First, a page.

Wide view of Venice: Piazza San Marco - Riva degli Schiavoni

The Two Columns privilege

(Gambling in St. Mark's Square)

In the St. Mark’s Square in Venice there had been two big heavy columns which could not be lifted for a long long time: this is their story.

We are in 1173 (not every historian agrees on that) and there are two columns in St. Marks Square that had been part of some war loot coming from the East, Constantinople, maybe, or Greece, the previous year.

It seems there was a third column which was never recovered when the ship transporting it sank in the lagoon, but this is more in the legend/tradition of Venice, and it would explain why they are so much far away one from the other.

But the two columns, very heavy, couldn't be lifted up, so had to stay quite a bit of time in the Square, years, some say,

Until an engineer from Bergamo, Nicola de’ Baretteri (or Nicolò Barattieri, or Barattiero, the same engineer who would build the Rialto Bridge in 1178) who proposed a way of lifting them up.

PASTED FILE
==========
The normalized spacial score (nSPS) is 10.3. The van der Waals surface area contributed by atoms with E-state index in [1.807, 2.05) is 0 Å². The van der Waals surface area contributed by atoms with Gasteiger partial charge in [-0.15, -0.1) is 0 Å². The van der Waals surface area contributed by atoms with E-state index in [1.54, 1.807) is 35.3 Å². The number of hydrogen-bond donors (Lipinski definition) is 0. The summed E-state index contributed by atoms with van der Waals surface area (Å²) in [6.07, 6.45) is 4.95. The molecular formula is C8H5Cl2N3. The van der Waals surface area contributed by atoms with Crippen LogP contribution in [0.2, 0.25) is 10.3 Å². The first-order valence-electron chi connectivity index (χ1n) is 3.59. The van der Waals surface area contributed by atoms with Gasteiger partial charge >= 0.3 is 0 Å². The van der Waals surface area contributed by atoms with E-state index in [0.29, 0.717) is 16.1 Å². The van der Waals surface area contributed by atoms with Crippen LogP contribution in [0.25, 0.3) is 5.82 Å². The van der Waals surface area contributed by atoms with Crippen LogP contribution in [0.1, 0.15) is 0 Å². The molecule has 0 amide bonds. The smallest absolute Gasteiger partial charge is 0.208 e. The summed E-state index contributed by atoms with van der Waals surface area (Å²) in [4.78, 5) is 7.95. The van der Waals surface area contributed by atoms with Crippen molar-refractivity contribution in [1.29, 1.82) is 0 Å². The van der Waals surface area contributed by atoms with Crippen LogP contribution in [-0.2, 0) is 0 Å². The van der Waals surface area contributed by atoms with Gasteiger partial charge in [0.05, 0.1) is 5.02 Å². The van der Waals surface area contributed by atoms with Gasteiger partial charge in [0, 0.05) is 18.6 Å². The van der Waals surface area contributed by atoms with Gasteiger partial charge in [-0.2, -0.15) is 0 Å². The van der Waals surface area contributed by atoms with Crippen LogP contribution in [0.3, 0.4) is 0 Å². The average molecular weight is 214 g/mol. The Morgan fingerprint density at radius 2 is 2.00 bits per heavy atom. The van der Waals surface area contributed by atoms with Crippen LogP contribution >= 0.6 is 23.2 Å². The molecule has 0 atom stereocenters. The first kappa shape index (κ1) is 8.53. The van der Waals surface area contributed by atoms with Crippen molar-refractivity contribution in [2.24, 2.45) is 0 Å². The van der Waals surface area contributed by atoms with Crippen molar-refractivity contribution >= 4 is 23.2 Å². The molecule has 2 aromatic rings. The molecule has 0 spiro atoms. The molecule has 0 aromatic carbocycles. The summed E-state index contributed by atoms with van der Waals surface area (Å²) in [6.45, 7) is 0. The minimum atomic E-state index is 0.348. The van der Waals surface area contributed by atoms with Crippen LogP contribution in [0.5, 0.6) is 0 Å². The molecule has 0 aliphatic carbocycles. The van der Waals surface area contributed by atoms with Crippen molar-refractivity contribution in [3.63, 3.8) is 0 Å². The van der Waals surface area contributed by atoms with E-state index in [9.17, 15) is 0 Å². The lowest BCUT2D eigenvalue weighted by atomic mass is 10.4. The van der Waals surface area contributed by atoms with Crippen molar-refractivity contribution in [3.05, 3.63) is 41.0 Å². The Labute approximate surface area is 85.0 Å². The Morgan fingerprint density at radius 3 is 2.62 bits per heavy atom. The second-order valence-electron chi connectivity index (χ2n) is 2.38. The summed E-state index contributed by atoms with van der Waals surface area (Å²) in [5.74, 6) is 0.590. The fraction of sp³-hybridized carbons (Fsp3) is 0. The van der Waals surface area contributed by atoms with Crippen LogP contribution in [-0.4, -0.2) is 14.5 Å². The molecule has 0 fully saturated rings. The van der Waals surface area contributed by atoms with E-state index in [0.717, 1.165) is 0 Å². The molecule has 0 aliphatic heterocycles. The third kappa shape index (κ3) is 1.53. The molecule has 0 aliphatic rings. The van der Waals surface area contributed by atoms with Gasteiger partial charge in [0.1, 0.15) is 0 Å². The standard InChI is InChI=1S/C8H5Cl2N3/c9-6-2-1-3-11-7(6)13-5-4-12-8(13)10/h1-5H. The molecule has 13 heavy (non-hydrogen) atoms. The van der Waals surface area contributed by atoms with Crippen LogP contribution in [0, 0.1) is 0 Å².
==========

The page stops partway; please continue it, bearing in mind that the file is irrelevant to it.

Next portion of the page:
The method was based on the feature of a certain kind of hemp, whose coarse fibre made a rope that would contract when drying up. It took some time to terminate the process, but in the end it worked fine.

Barattieri received from the Government of the Republic, as a payment for his work, the exclusive rights - ending with his death - to accept gambling in the spece between the columns, an activity which was strictly prohibited in the territory of the Republic, and of course he was getting the right percentage of that.

It seems that he made quite a bit of money, in the end, and until gambling was finally legalized with the Ridotto, the two columns in St. Mark’s Square were the only place in Venice where you could legally gamble.

Watercolor by Giovanni Grevembroch: "Privileggio Antico"
Giovanni Grevembroch: "Privileggio Antico" (Ancient Privilege)
pen, ink & watercolor (18th century)
Museo Correr, Venezia

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